“For the thousands of nameless children who feel as forgotten as I did—this memoir is my gift to you. It’s as much for your healing as it is for my own.”
I recently watched Diane Guerrero’s interview where she talked about her family’s deportation and this sudden need in me sparked to pick up In the Country We Love. And I’m so glad I listened because I was mesmerized with it. Within these pages, Guerrero talks elaborately about everything that led up to that dreadful moment where her family was taken and everything left in its wake.
But this deeply personal memoir starts off moments before Guerrero gets home from school to find out that her whole family was deported to Colombia. Moments before a child came home to find a home with no one in it. And out of this whole situation, what messed me up most was that not a single soul in authority looked up to acknowledge her absence in their leave. She’d been completely overlooked by her government.
“Has anyone from immigration tried to contact you?” my father asked.
“No,” I told him. Not only had US Immigration and Customs Enforcement been silent, I also hadn’t received a call from Massachusetts’s Child Protective Services. At fourteen, I’d been left on my own. Literally. When the authorities made the choice to detain my parents, no one bothered to check that a young girl, a minor, a citizen of this country, would be left without a family. Without a home. Without a way to move forward. I’m fortunate that Amelia agreed to take me in temporarily, but no one in our government was aware that she’d done so. In the eyes of the ICE, it was as if I didn’t exist. I’d been invisible to them.”
With the recent elections results in America, this memoir hit home even more than I was anticipating. The first half focused mainly on Guerrero’s family and childhood and adolescence, and I loved how personal it got. I really felt like I got to know her; her hopes, dreams and fears. While the second half of the book focused on healing, forgiving, growing and Guerrero’s journey to get to where she is today.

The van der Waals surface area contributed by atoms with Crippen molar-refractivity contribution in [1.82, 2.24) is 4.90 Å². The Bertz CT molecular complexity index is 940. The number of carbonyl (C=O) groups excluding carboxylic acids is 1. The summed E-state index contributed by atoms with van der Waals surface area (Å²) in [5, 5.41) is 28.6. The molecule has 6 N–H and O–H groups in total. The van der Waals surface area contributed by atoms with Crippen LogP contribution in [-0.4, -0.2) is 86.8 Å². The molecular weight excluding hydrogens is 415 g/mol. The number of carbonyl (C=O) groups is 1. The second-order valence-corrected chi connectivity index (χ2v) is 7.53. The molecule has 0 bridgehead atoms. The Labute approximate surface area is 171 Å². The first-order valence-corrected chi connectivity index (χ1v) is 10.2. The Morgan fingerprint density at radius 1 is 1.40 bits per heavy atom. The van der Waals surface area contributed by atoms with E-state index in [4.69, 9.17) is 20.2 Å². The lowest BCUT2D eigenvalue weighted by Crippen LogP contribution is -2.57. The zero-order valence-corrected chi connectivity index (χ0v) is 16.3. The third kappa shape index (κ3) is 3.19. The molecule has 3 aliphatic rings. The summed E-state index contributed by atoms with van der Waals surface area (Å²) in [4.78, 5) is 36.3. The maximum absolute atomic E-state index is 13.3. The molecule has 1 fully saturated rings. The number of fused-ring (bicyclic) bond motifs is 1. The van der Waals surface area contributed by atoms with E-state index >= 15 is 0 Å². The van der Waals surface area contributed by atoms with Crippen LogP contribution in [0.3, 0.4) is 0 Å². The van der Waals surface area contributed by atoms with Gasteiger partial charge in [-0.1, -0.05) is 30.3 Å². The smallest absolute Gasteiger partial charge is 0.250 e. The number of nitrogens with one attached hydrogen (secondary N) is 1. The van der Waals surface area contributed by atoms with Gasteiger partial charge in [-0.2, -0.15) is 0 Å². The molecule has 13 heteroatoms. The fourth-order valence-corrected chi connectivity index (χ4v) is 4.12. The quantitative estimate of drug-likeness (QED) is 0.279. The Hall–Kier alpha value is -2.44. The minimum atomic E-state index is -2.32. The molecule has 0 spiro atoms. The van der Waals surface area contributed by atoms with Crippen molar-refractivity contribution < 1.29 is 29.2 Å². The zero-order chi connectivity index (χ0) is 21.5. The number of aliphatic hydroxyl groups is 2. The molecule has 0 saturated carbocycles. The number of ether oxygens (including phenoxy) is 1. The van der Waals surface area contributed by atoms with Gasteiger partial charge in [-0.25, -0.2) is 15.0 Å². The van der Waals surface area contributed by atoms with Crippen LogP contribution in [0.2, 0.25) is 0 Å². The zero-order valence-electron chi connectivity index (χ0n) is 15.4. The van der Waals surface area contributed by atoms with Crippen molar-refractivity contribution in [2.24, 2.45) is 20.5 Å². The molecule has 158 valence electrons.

“Through mile after mile of freeway, I recalled the years my family had spent worrying about this day, the energy we’d expended fearing my parents’ arrest. I now wished we’d set aside the anxiety, refused to let it invade our every interaction, fully enjoyed one another’s presence. Instead, we’d allowed ourselves to be robbed twice. We’d trudged through our days with our stomachs in knots, our lives on hold, our hearts in our throats—and yet our worry hadn’t changed the outcome.”
I felt everything she described in this book, from feeling mortified for asking her father to buy her bras and pads to later resenting her mother for not being there when she needed her most. I’m still reeling. And above all else, this book was educating, piercingly honest and complelty open.
“Putting my ordeal on paper has been gut-wrenching. I’ve felt vulnerable through every step of it. I’ve had to look back at moments I’d rather forget and stare into dark places.”
Also, the writing style – charming and earnest – kept me engaged throughout this book. And after everything, words aren’t enough to convey the overwhelming love and gratitude I have for Diane Guerrero after finishing In the Country We Love.
Plus, I loved the photographs just as much:“Mami and Papi looking real ’70s. Two-year-old me in Boston Commons. The British are coming! The British are coming!”“Papi and me at our favorite place in the whole world, Nantasket Beach, Massachusetts.”“Me and Papi, Mama and Vanilla Ice—(cough) I mean my big bro Eric.”
“Me and the shiny Big Apple.”“Some of the Orange Is the New Black crew and Maritza Ramos.”“Me and POTUS.”